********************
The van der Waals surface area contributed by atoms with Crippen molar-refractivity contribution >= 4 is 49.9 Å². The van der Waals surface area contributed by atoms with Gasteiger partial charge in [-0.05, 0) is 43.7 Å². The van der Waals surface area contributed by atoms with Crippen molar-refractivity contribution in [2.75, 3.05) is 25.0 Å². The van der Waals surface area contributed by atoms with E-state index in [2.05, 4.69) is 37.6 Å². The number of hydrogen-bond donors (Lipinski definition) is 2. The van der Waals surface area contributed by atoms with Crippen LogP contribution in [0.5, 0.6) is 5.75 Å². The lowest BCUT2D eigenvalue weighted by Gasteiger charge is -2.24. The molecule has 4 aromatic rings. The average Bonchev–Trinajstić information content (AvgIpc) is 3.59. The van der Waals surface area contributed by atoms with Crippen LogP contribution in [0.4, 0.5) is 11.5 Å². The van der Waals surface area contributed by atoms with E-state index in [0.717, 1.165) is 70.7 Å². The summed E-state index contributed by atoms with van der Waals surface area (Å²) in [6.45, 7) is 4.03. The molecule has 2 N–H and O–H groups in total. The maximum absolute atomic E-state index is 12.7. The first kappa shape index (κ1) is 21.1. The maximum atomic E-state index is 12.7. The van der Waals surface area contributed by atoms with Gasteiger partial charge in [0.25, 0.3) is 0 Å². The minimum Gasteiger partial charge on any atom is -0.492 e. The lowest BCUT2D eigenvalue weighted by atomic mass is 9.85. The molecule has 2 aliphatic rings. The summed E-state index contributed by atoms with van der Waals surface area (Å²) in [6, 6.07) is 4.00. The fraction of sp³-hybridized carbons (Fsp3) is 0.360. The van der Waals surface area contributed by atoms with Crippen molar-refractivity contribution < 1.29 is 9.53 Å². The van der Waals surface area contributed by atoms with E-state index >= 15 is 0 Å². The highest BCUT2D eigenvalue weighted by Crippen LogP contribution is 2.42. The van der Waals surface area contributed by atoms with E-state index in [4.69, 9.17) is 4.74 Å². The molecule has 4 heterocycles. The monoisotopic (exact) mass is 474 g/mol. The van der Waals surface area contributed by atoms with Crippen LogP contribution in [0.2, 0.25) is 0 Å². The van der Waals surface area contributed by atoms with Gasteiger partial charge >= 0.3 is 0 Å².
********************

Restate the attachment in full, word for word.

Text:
The van der Waals surface area contributed by atoms with Crippen molar-refractivity contribution >= 4 is 49.9 Å². The van der Waals surface area contributed by atoms with Gasteiger partial charge in [-0.05, 0) is 43.7 Å². The van der Waals surface area contributed by atoms with Crippen molar-refractivity contribution in [2.75, 3.05) is 25.0 Å². The van der Waals surface area contributed by atoms with E-state index in [2.05, 4.69) is 37.6 Å². The number of hydrogen-bond donors (Lipinski definition) is 2. The van der Waals surface area contributed by atoms with Crippen LogP contribution in [0.5, 0.6) is 5.75 Å². The lowest BCUT2D eigenvalue weighted by Gasteiger charge is -2.24. The molecule has 4 aromatic rings. The average Bonchev–Trinajstić information content (AvgIpc) is 3.59. The van der Waals surface area contributed by atoms with Crippen LogP contribution in [0.4, 0.5) is 11.5 Å². The van der Waals surface area contributed by atoms with E-state index in [0.717, 1.165) is 70.7 Å². The summed E-state index contributed by atoms with van der Waals surface area (Å²) in [6.45, 7) is 4.03. The molecule has 2 N–H and O–H groups in total. The maximum absolute atomic E-state index is 12.7. The first kappa shape index (κ1) is 21.1. The maximum atomic E-state index is 12.7. The van der Waals surface area contributed by atoms with Gasteiger partial charge in [0.25, 0.3) is 0 Å². The minimum Gasteiger partial charge on any atom is -0.492 e. The lowest BCUT2D eigenvalue weighted by atomic mass is 9.85. The molecule has 2 aliphatic rings. The summed E-state index contributed by atoms with van der Waals surface area (Å²) in [6, 6.07) is 4.00. The fraction of sp³-hybridized carbons (Fsp3) is 0.360. The van der Waals surface area contributed by atoms with Crippen molar-refractivity contribution < 1.29 is 9.53 Å². The van der Waals surface area contributed by atoms with E-state index >= 15 is 0 Å². The highest BCUT2D eigenvalue weighted by Crippen LogP contribution is 2.42. The van der Waals surface area contributed by atoms with E-state index in [4.69, 9.17) is 4.74 Å². The molecule has 4 heterocycles. The monoisotopic (exact) mass is 474 g/mol. The van der Waals surface area contributed by atoms with Crippen LogP contribution in [0.2, 0.25) is 0 Å². The van der Waals surface area contributed by atoms with Gasteiger partial charge >= 0.3 is 0 Å².